(This horse is not Dude, but it looks a surprising amount like him. Good work, horse.)
My sister, like so many sisters, had a period where all she wanted was a horse. Because we lived in the middle of nowhere, my parents could make that dream come true for her. Because she was a young girl and because I was a kid who'd never shown much interest in horses whatsoever, they got us what amounted to a "starter horse." His name was Dude, and I thought he was pretty neat.
Dude was not the horse of my sister's dreams, I don't think. If she had dreams of riding atop him, majestically, hair streaming behind her, through open pastures, well, Dude was an old horse, and the best he could manage was a half-hearted gallop that usually felt like a fall that never quite managed to succeed in being a fall (at least until the time he rolled with my father on his back, which turned out surprisingly well for both rider and horse).
And yet I, as someone who had no interest in horses, didn't particularly find him slow ENOUGH. I would ride on him for a walk, but head up toward canter or trot or gallop, and forget about it. I've always been an awkwardly proportioned person, so all I could think about while riding a horse (any horse) or while skiing or something was about how I was tall, but in all the wrong ways, with weird, stubby legs and a long torso and oh God, I had been assembled in some sort of monstrous 3D Printer.
So Dude became an uncanny valley horse. My sister tired of him because he couldn't send her rocketing across the prairie on various horse-bound adventures. I didn't want to ride him because he made me acutely aware of my own inadequacies as a human being. I'd say after the first year we owned him, he was pretty much just a creature that lived in our lower pasture and ate our oats and drank our water. (He was likely fine with this arrangement.)
Yet we couldn't bring ourselves to get rid of him, even in the last year he was with us, when my father was the only one who paid real attention to him. Dude was a surpassingly kind horse, who would put up with all manner of torment, who really just wanted a hug, especially if you needed one and somehow thought hugging a horse would suffice. (The surprising thing is that it does. If you are in need of a pick-me-up, hug a horse.) Through rain and snow and everything else, he was always there, with his weirdly kind eyes and his brown fur and his horsey smell.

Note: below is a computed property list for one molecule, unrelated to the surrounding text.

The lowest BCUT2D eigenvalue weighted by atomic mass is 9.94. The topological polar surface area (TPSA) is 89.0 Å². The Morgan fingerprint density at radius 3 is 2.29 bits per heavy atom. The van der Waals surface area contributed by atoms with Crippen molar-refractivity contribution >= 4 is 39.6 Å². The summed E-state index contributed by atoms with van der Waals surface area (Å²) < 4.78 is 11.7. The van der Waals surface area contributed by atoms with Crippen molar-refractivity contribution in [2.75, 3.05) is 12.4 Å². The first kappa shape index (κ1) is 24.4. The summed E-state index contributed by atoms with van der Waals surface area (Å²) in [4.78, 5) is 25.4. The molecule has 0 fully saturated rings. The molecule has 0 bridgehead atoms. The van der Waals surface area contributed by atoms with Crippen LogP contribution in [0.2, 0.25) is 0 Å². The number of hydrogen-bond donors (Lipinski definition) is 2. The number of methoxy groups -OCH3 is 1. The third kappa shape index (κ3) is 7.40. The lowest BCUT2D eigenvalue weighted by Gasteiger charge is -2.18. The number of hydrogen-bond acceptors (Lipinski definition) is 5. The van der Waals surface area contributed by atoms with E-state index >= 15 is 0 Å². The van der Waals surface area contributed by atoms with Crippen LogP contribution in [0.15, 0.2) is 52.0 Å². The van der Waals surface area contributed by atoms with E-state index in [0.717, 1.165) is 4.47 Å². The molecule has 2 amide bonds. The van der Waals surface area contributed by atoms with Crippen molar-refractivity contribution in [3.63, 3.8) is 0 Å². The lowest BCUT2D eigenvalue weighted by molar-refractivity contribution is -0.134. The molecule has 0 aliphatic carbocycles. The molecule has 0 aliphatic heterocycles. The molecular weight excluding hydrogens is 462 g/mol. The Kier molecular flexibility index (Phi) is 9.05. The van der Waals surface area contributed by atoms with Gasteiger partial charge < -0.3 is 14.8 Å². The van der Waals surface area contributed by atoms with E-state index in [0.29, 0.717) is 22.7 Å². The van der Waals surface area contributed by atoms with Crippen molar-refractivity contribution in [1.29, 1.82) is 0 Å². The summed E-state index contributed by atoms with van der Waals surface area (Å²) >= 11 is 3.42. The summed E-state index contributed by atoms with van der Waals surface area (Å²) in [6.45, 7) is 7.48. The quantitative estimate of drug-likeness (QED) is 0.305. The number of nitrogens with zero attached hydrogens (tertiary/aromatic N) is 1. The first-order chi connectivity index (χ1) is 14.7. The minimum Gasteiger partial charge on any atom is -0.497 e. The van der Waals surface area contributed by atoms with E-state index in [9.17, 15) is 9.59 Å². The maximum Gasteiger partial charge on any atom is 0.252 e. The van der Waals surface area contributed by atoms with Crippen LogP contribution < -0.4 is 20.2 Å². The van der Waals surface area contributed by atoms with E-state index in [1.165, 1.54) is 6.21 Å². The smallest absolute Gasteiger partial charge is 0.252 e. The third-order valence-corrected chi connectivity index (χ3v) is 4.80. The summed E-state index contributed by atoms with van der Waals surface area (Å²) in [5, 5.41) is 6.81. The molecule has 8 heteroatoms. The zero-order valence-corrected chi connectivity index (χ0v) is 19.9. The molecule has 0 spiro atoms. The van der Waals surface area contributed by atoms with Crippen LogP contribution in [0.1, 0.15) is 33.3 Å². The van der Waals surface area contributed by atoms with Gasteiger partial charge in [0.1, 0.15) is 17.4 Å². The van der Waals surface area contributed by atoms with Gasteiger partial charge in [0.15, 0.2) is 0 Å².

The other thing about Dude is that he turned out to be an escape artist, somewhat improbably. My father would often stake him out on nice summer days, so he could have a little grass and, I don't know, enjoy the breeze or whatever horses do on summer days. And invariably, a few of those times, he managed to slip the bonds that held him and take off across the countryside.
What was interesting was that Dude always headed southeast. Why southeast? We never figured it out. (We had bought him from a farm northwest of our farm, so maybe he was trying to put more distance between himself and his former owners.) But he would travel like that for several hours — and once even overnight — and then some other farmer would find a horse standing in his front yard, chewing on his dandelions or something, and he would wonder how the horse got there.
(This could be far worse. Once, somebody's lion got loose. Yes, a lion.)
After a few phone calls, Dude would invariably be identified as our horse, and he would come back home. I sometimes imagine his midnight sojourns, headed southeast, cross-country, plodding along like the old man horse he was. It was like one of those occasional stories you read where a bunch of elderly folks slip the bonds of their retirement home and race off toward Vegas or something, except without any particular destination in mind.
I don't know if horses are particularly social creatures, so I can't say if Dude was nonplussed to have no other horses around. But he always seemed more or less serene about his existence, and truth be told, if you're an old man horse, there are worse ways to spend your waning years than in a nice little pasture, where you're regularly fed oats, with children who care for you only intermittently and a man who makes sure you're provided for, because that's what he does.
My parents were fans of letting my sister and I taste test hobbies, to see if they took. When I asked for a weight set for some reason as a high school freshman (presumably to make myself seem less bully-able), they compensated with a list of good exercises to do and a few smaller weights, just to see if it would stick. (The joke was on them. I kept to that workout routine, then pretty much stopped exercising when they bought me a more elaborate system after being proud of my newfound fitness zeal.) So Dude was always the horse we bought to see if my sister's dreams of a fleet of horses were a realistic option.
And who's to say! They could have been! Maybe there's a universe where Dude was a little more charismatic, and my sister took to him more, and she became a large animal veterinarian or something, and in that universe, she spends every weekend sweeping across the prairie, atop an old horse, a V formation of other horses trailing behind her.
But that universe is not this one. After a few years, it became obvious Dude was the rural equivalent of the ping pong table cluttering up so many suburban basements, and he went on his way. Wherever he ended up, he almost certainly died there, and I hope it went well for him, as I hope it goes well for us all.
My sister, done with horses and edging toward adolescence, had a new animal fascination anyway. Which is how we got a parakeet.
Episodes is published at least three times per week, and more if I feel like it. It is mostly about television, except when it's not. Suggest topics for future installments via email or on Twitter. Read more of my work at Vox Dot Com.
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